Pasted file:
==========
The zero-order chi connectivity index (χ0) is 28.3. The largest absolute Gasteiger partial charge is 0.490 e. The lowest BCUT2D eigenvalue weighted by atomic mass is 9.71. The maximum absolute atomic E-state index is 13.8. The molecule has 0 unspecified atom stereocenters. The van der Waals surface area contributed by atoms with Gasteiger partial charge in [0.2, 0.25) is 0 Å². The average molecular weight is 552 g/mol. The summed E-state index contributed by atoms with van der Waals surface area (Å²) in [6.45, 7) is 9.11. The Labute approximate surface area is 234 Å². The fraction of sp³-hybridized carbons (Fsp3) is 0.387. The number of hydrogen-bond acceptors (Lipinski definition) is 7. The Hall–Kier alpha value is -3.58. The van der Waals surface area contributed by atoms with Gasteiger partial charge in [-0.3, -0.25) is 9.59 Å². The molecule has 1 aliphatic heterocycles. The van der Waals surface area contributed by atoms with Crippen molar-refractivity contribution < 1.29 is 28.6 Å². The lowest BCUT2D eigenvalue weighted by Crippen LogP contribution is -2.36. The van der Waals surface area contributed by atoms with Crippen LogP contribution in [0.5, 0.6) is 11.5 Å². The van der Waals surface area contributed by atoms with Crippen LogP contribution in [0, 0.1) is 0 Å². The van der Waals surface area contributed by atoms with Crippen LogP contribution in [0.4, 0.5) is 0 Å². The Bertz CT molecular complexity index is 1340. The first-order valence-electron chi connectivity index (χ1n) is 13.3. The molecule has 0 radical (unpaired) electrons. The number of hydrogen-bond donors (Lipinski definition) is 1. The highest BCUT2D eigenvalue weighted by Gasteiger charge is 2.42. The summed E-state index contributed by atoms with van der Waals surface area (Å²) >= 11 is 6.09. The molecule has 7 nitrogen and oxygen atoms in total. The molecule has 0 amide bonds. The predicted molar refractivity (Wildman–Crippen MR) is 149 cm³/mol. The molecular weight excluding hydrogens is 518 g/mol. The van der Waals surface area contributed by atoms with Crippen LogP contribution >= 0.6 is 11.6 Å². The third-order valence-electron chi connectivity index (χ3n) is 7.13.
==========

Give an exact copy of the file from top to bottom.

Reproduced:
The zero-order chi connectivity index (χ0) is 28.3. The largest absolute Gasteiger partial charge is 0.490 e. The lowest BCUT2D eigenvalue weighted by atomic mass is 9.71. The maximum absolute atomic E-state index is 13.8. The molecule has 0 unspecified atom stereocenters. The van der Waals surface area contributed by atoms with Gasteiger partial charge in [0.2, 0.25) is 0 Å². The average molecular weight is 552 g/mol. The summed E-state index contributed by atoms with van der Waals surface area (Å²) in [6.45, 7) is 9.11. The Labute approximate surface area is 234 Å². The fraction of sp³-hybridized carbons (Fsp3) is 0.387. The number of hydrogen-bond acceptors (Lipinski definition) is 7. The Hall–Kier alpha value is -3.58. The van der Waals surface area contributed by atoms with Gasteiger partial charge in [-0.3, -0.25) is 9.59 Å². The molecule has 1 aliphatic heterocycles. The van der Waals surface area contributed by atoms with Crippen molar-refractivity contribution < 1.29 is 28.6 Å². The lowest BCUT2D eigenvalue weighted by Crippen LogP contribution is -2.36. The van der Waals surface area contributed by atoms with Crippen LogP contribution in [0.5, 0.6) is 11.5 Å². The van der Waals surface area contributed by atoms with Crippen LogP contribution in [0, 0.1) is 0 Å². The van der Waals surface area contributed by atoms with Crippen LogP contribution in [0.4, 0.5) is 0 Å². The Bertz CT molecular complexity index is 1340. The first-order valence-electron chi connectivity index (χ1n) is 13.3. The molecule has 0 radical (unpaired) electrons. The number of hydrogen-bond donors (Lipinski definition) is 1. The highest BCUT2D eigenvalue weighted by Gasteiger charge is 2.42. The summed E-state index contributed by atoms with van der Waals surface area (Å²) >= 11 is 6.09. The molecule has 7 nitrogen and oxygen atoms in total. The molecule has 0 amide bonds. The predicted molar refractivity (Wildman–Crippen MR) is 149 cm³/mol. The molecular weight excluding hydrogens is 518 g/mol. The van der Waals surface area contributed by atoms with Crippen LogP contribution >= 0.6 is 11.6 Å². The third-order valence-electron chi connectivity index (χ3n) is 7.13.